Mark Cuban Rips Skip Bayless Over Awful ESPN Sports Coverage

Media coverage of sports often relies on color commentary, highlighting the agony and ecstasy moments of individuals and teams. Sports media coverage isn’t a play-by-play analysis of tactical decisions, data insights, comparative studies, or objective opinion. It builds on the “human element,” the moments when great athletes succeed or — conversely — experience a meltdown of epic proportions.

Sports coverage, it could be argued, takes any sort of “media bias” to the extreme, often harking on the same characters and personalities … in the process blowing up stories that are otherwise meaningless.

Take, for example, the European Cup match-up that transpired on Friday between Germany and Greece. The game was billed as a political battle on the soccer pitch, paralleling the euro zone crisis taking place on the wider continent. 

But the notion that professional soccer players need motivation for a quarterfinal game in a mjaor tournament from political happenings is illogical. Why would political mechanisms influence a professional's ability to do his or her job? As German soccer player Sepp Herberger once said "The ball is round. A game lasts 90 minutes. Everything else is only theory.”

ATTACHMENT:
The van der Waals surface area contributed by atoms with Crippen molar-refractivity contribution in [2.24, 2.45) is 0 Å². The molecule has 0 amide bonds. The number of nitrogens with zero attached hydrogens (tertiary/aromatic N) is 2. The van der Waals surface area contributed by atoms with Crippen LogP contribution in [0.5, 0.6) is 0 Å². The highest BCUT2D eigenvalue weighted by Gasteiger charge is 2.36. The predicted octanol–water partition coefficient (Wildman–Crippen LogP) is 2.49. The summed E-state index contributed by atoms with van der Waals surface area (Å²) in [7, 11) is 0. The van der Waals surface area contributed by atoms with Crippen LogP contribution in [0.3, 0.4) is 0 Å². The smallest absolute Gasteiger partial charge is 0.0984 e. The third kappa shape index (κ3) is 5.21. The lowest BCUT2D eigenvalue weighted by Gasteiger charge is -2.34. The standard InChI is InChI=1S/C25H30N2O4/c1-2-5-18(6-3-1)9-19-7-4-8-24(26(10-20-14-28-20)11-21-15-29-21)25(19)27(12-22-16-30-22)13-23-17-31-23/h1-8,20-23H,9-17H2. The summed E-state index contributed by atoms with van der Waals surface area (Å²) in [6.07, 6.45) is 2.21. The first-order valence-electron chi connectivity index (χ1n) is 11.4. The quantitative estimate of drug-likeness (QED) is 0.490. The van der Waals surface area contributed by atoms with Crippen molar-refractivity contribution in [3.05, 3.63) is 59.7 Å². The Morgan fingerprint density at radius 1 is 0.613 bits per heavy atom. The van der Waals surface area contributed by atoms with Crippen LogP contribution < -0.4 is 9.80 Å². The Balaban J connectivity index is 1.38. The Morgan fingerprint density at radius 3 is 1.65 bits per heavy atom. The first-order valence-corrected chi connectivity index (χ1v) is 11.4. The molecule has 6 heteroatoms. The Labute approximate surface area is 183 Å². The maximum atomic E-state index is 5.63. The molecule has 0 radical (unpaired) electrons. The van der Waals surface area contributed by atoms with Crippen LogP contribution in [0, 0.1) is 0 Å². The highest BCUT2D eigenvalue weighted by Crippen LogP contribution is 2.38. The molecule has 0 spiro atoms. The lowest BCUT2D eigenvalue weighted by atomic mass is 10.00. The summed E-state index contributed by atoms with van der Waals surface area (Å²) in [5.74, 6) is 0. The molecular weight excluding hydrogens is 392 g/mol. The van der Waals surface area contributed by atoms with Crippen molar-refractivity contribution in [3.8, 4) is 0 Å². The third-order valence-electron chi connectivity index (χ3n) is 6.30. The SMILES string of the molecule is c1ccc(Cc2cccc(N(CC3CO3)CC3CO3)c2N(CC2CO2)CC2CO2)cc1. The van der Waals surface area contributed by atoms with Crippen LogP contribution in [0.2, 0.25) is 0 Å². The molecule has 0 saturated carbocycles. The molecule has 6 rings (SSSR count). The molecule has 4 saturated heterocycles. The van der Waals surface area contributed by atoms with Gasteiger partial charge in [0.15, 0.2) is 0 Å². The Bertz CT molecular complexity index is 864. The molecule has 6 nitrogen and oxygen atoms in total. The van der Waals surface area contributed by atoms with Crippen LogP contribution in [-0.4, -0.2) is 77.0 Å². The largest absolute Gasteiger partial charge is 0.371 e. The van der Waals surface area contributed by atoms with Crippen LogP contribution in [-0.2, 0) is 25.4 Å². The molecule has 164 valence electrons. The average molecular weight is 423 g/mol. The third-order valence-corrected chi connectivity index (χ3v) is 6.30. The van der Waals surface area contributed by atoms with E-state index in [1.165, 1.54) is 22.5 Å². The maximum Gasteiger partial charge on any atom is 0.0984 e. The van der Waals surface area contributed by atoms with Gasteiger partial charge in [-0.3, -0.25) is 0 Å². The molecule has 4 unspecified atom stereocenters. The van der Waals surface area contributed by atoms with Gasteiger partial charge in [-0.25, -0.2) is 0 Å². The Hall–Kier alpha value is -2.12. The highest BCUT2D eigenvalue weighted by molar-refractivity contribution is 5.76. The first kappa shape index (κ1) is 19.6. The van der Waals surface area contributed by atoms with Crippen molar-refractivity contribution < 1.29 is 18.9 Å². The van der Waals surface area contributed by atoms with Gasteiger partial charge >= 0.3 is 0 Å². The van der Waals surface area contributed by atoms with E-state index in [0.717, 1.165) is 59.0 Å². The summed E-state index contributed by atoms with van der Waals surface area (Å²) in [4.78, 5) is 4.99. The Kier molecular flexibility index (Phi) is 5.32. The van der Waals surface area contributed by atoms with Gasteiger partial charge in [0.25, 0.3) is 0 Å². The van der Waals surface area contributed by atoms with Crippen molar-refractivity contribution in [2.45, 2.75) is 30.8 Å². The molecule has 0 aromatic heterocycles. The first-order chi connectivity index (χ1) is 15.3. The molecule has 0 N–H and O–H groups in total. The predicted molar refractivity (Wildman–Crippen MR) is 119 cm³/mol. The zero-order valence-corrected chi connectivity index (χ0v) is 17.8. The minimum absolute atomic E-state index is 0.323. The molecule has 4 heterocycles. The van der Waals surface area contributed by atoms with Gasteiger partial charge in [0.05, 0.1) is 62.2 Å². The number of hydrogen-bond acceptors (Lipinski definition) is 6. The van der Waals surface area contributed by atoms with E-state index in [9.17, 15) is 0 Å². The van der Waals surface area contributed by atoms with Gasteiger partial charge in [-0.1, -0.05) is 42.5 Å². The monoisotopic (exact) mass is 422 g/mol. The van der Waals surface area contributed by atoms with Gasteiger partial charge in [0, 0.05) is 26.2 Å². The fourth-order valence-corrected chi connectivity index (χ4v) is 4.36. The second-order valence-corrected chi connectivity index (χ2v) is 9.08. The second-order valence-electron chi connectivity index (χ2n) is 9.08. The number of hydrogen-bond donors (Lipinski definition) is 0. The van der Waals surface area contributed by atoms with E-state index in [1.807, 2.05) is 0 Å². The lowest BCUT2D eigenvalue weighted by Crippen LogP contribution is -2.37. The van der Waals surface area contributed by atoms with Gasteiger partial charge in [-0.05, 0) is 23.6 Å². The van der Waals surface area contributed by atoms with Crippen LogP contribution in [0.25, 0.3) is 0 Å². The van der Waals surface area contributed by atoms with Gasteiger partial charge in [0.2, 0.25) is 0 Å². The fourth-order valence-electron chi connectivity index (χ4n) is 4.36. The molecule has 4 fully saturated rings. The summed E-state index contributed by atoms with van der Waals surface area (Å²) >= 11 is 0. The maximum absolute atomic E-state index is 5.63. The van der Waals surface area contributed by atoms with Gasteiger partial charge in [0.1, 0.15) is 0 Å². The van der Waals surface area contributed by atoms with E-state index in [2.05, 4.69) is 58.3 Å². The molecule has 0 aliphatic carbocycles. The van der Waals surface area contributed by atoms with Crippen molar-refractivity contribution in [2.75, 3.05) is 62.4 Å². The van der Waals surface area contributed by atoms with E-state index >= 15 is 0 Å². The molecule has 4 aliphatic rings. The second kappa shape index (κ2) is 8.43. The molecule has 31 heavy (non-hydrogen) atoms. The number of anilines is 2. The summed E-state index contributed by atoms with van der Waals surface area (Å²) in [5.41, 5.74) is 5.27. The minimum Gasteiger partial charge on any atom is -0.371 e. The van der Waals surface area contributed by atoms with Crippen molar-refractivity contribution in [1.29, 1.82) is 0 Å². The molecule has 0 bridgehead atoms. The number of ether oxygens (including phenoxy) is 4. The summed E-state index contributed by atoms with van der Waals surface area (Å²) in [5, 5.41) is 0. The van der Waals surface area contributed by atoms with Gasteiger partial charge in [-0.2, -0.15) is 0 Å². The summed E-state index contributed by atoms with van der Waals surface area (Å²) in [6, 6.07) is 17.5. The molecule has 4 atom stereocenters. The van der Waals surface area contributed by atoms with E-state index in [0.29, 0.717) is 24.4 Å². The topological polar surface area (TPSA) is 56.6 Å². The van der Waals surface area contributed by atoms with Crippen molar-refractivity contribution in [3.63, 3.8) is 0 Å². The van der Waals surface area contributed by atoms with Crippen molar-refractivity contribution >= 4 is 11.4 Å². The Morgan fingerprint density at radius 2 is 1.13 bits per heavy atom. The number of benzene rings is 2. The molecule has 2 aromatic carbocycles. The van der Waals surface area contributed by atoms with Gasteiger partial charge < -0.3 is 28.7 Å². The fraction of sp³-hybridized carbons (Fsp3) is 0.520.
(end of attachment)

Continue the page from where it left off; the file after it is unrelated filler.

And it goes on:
And that’s exactly the same point Dallas Mavericks owner Mark Cuban argued on ESPN recently.

Cuban ripped the sports media for painting everything in generalities, highlighting as an example the media’s coverage of Lebron James’ quest for an NBA title as one of “excruciating pressure” because he “failed” to win the championship last year.

Why should the focus be on James’ failure? What about the other teams or players? Why aren’t they placed on an equal pedestal? If James doesn’t succeed, is it because of his own inabilities, or because of the abilities of the other team?

What is the juicer story?

Cuban does have a point, and one that can extend to other news stories, including the 2012 election. The media does have a tendency to overplay certain angles, without looking at the other side of things.

Then again, does the audience who consumes this news even want a more “balanced,” factual, and data-driven analyses?